Use Case
Generative AI

Understanding Model Memorization in Machine Learning

Ander Steele, PhD
April 17, 2024
In this article

Introduction to Model Memorization

What is Model Memorization?

Large generative models, such as GPT or Stable Diffusion, have been shown to memorize parts of their training data. That is, the models can generate verbatim copies of certain parts of their training data. This phenomenon is primarily seen in large language models, and is different from the classic ML problem of overfitting. Large language models have been shown to memorize parts of their training data well before they begin to overfit [6].However, like in the case of overfitting, model memorization may be a failure of the model to learn generalizable representations of the training data.

Why is Model Memorization a concern?

Memorization can be useful—for example, factual memorization is often a desirable outcome when using an LLM as a knowledge base [1]. However, model memorization is dangerous when the wrong information is memorized.

Costly examples of model memorization can be found in recent legal challenges against Microsoft and OpenAI, where model memorization of copyrighted data serves as key pieces of evidence. For example, the New York Times was able to prompt chatGPT to emit verbatim copies of articles. Similarly, the class action lawsuit against Github Copilot is based on the fact that early versions of Copilot would emit verbatim copies of code that fell under restrictive licenses. Ignoring the thorny issues around Fair Use, it’s clear that model memorization has real-world implications.

In addition to revealing copyrighted information in training data, researchers have found a large number of examples of open and closed LLMs emitting PII.  The recent work of DeepMind researchers [5] shows practical attacks for extracting training data from LLMs, even without direct access to the model. For example, they use unusual prompts to circumvent OpenAI’s RLHF safeguards and induce the model to emit samples of training data — in some cases, exposing real PII (shown below in redacted form in Figure 1).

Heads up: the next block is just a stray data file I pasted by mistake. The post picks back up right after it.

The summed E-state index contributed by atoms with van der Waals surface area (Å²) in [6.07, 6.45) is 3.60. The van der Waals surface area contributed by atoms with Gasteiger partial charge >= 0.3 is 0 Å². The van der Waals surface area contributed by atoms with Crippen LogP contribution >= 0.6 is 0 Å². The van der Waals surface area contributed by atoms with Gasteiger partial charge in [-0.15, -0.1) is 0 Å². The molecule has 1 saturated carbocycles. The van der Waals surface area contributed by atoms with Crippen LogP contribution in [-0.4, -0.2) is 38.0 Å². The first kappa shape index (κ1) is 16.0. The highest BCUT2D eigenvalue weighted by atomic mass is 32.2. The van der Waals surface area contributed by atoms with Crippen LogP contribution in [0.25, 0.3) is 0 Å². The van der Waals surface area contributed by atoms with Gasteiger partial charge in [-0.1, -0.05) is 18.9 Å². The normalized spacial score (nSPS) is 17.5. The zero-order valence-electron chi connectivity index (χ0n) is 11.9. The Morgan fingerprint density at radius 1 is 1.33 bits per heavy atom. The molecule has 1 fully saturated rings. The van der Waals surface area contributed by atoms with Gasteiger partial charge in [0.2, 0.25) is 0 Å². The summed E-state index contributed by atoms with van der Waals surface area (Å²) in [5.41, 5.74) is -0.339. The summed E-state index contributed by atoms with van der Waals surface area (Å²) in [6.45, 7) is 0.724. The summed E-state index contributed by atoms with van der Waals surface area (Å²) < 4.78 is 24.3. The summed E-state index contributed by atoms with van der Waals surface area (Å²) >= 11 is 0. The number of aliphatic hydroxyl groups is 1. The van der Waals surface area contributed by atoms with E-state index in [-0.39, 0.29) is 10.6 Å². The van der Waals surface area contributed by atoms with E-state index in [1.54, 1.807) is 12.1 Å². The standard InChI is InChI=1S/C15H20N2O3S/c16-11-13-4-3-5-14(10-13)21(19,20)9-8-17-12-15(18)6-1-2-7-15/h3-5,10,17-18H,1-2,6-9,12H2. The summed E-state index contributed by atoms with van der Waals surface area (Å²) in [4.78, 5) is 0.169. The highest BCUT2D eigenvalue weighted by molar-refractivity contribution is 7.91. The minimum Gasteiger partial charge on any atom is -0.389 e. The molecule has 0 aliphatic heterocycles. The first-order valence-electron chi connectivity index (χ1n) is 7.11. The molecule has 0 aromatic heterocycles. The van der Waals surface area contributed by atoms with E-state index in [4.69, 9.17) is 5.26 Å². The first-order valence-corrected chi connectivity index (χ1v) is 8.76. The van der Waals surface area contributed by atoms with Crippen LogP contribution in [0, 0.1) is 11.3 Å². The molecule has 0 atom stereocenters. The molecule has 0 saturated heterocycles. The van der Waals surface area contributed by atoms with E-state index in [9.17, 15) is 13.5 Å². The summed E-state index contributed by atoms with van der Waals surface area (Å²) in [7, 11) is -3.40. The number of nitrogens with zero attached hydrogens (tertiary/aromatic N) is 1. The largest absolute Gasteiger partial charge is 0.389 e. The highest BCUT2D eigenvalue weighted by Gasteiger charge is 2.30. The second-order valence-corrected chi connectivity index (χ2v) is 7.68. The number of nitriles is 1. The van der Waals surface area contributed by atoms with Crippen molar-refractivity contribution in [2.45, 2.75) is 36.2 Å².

A screenshot of PII emitted by chatGPT
Figure 1. (Redacted) PII emitted by chatGPT. Figure from Scalable Extraction of Training Data from (Production) Language Models

It is not clear if LLMs amplify the risk of accidental disclosures of private information on the public web. However, Carlini et al.'s examples clearly demonstrate the risk of using private data for training or fine-tuning LLMs. Fine-tuning an LLM on customer support transcripts risks exposing private account or financial information. Building LLMs on top of clinical notes risks exposing highly sensitive (and regulated!) personal health information. Before this information can be used to build LLMs, it must be cleaned of sensitive PII/PHI. Failing to do so can expose developers of LLM-based applications to the costly risks of compliance violations and loss of customer trust.

Preventing Model Memorization

Techniques for Reducing Memorization

Short phrases of text, like common idioms or quotes, will naturally occur multiple times in most training datasets. However, long sequences may occur in web scrapes for reasons other than the frequency of usage in human language. For example, research completed by Google DeepMind researchers [4] finds the following text occurring over 40,000 times in the Common Crawl C4 dataset

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The work of Kandpal et al. [3] shows that the risk of memorization increases as the number of duplicates increases, so finding and removing such duplicates from the training data is helpful for reducing memorization risk and improving model quality (as measured by perplexity on test set).

Finding duplicates of text is challenging enough on terabyte-scale datasets, but fortunately, the DeepMind researchers [4] have open-sourced their deduplication tool. The challenge is even more immense for finding semantically similar text—see this research paper [7] for a discussion of techniques for this.

Importance of Data Anonymization

While de-duplicating training data is an effective tool for reducing model memorization, there is still the risk that PII may be duplicated within the cleaned dataset. It is neither practical nor desirable to eliminate all duplicate strings in training data—short substrings like “the” are expected to occur frequently! The common approach is to eliminate duplicates exceeding a minimal length threshold, e.g. 50 tokens. This leaves intact short substrings of PII, so another approach must be taken to achieve data anonymization.